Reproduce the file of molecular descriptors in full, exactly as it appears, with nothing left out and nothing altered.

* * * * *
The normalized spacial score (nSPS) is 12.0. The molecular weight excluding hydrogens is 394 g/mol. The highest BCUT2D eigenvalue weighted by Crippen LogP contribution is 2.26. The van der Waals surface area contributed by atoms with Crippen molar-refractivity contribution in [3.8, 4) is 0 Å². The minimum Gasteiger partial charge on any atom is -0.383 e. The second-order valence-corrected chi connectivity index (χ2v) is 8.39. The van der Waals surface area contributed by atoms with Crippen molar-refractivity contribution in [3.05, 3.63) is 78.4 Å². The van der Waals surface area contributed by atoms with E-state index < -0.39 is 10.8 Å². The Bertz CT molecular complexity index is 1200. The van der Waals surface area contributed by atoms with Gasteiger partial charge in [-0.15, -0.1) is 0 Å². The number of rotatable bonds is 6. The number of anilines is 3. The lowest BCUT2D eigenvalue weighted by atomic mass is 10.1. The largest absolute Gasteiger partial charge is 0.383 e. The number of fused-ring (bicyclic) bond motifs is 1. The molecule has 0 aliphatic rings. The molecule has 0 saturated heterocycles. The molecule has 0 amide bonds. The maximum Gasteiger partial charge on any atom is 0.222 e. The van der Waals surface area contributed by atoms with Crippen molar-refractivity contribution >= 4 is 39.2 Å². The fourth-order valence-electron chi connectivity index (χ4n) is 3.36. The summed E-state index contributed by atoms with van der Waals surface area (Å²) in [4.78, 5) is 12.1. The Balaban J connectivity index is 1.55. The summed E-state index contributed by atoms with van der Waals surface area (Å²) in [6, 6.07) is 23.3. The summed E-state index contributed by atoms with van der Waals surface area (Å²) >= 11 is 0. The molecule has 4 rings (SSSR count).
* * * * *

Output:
The normalized spacial score (nSPS) is 12.0. The molecular weight excluding hydrogens is 394 g/mol. The highest BCUT2D eigenvalue weighted by Crippen LogP contribution is 2.26. The van der Waals surface area contributed by atoms with Crippen molar-refractivity contribution in [3.8, 4) is 0 Å². The minimum Gasteiger partial charge on any atom is -0.383 e. The second-order valence-corrected chi connectivity index (χ2v) is 8.39. The van der Waals surface area contributed by atoms with Crippen molar-refractivity contribution in [3.05, 3.63) is 78.4 Å². The van der Waals surface area contributed by atoms with E-state index < -0.39 is 10.8 Å². The Bertz CT molecular complexity index is 1200. The van der Waals surface area contributed by atoms with Gasteiger partial charge in [-0.15, -0.1) is 0 Å². The number of rotatable bonds is 6. The number of anilines is 3. The lowest BCUT2D eigenvalue weighted by atomic mass is 10.1. The largest absolute Gasteiger partial charge is 0.383 e. The number of fused-ring (bicyclic) bond motifs is 1. The molecule has 0 aliphatic rings. The molecule has 0 saturated heterocycles. The molecule has 0 amide bonds. The maximum Gasteiger partial charge on any atom is 0.222 e. The van der Waals surface area contributed by atoms with Crippen molar-refractivity contribution >= 4 is 39.2 Å². The fourth-order valence-electron chi connectivity index (χ4n) is 3.36. The summed E-state index contributed by atoms with van der Waals surface area (Å²) in [4.78, 5) is 12.1. The Balaban J connectivity index is 1.55. The summed E-state index contributed by atoms with van der Waals surface area (Å²) in [6, 6.07) is 23.3. The summed E-state index contributed by atoms with van der Waals surface area (Å²) >= 11 is 0. The molecule has 4 rings (SSSR count).